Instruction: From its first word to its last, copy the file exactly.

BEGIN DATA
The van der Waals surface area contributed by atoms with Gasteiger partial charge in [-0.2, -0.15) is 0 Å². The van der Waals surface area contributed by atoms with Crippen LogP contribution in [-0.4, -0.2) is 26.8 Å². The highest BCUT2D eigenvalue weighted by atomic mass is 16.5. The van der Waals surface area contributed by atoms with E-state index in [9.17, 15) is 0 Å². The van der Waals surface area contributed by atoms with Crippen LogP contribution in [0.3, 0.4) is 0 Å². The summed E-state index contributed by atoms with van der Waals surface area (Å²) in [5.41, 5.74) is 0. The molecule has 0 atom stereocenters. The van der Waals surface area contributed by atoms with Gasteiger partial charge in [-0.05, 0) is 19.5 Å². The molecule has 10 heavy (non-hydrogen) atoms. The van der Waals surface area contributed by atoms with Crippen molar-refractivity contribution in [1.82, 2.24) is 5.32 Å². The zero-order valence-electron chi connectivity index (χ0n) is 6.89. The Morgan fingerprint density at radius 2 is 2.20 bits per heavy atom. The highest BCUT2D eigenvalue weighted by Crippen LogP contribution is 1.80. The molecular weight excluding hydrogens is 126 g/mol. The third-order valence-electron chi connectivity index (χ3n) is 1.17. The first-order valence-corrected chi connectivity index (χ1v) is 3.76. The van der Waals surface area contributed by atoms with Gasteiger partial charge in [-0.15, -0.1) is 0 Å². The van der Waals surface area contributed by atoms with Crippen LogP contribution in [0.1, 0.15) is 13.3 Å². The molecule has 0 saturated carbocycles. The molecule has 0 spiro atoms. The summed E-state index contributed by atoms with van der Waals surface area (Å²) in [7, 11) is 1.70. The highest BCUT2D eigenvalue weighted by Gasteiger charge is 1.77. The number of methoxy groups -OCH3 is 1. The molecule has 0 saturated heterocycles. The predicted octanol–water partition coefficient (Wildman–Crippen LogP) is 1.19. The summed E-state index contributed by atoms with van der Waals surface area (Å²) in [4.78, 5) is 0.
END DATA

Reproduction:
The van der Waals surface area contributed by atoms with Gasteiger partial charge in [-0.2, -0.15) is 0 Å². The van der Waals surface area contributed by atoms with Crippen LogP contribution in [-0.4, -0.2) is 26.8 Å². The highest BCUT2D eigenvalue weighted by atomic mass is 16.5. The van der Waals surface area contributed by atoms with E-state index in [9.17, 15) is 0 Å². The van der Waals surface area contributed by atoms with Crippen LogP contribution in [0.3, 0.4) is 0 Å². The summed E-state index contributed by atoms with van der Waals surface area (Å²) in [5.41, 5.74) is 0. The molecule has 0 atom stereocenters. The van der Waals surface area contributed by atoms with Gasteiger partial charge in [-0.05, 0) is 19.5 Å². The molecule has 10 heavy (non-hydrogen) atoms. The van der Waals surface area contributed by atoms with Crippen molar-refractivity contribution in [1.82, 2.24) is 5.32 Å². The zero-order valence-electron chi connectivity index (χ0n) is 6.89. The Morgan fingerprint density at radius 2 is 2.20 bits per heavy atom. The highest BCUT2D eigenvalue weighted by Crippen LogP contribution is 1.80. The molecular weight excluding hydrogens is 126 g/mol. The third-order valence-electron chi connectivity index (χ3n) is 1.17. The first-order valence-corrected chi connectivity index (χ1v) is 3.76. The van der Waals surface area contributed by atoms with Gasteiger partial charge in [-0.15, -0.1) is 0 Å². The van der Waals surface area contributed by atoms with Crippen LogP contribution in [0.1, 0.15) is 13.3 Å². The molecule has 0 saturated carbocycles. The molecule has 0 spiro atoms. The summed E-state index contributed by atoms with van der Waals surface area (Å²) in [7, 11) is 1.70. The highest BCUT2D eigenvalue weighted by Gasteiger charge is 1.77. The number of methoxy groups -OCH3 is 1. The molecule has 0 saturated heterocycles. The predicted octanol–water partition coefficient (Wildman–Crippen LogP) is 1.19. The summed E-state index contributed by atoms with van der Waals surface area (Å²) in [4.78, 5) is 0.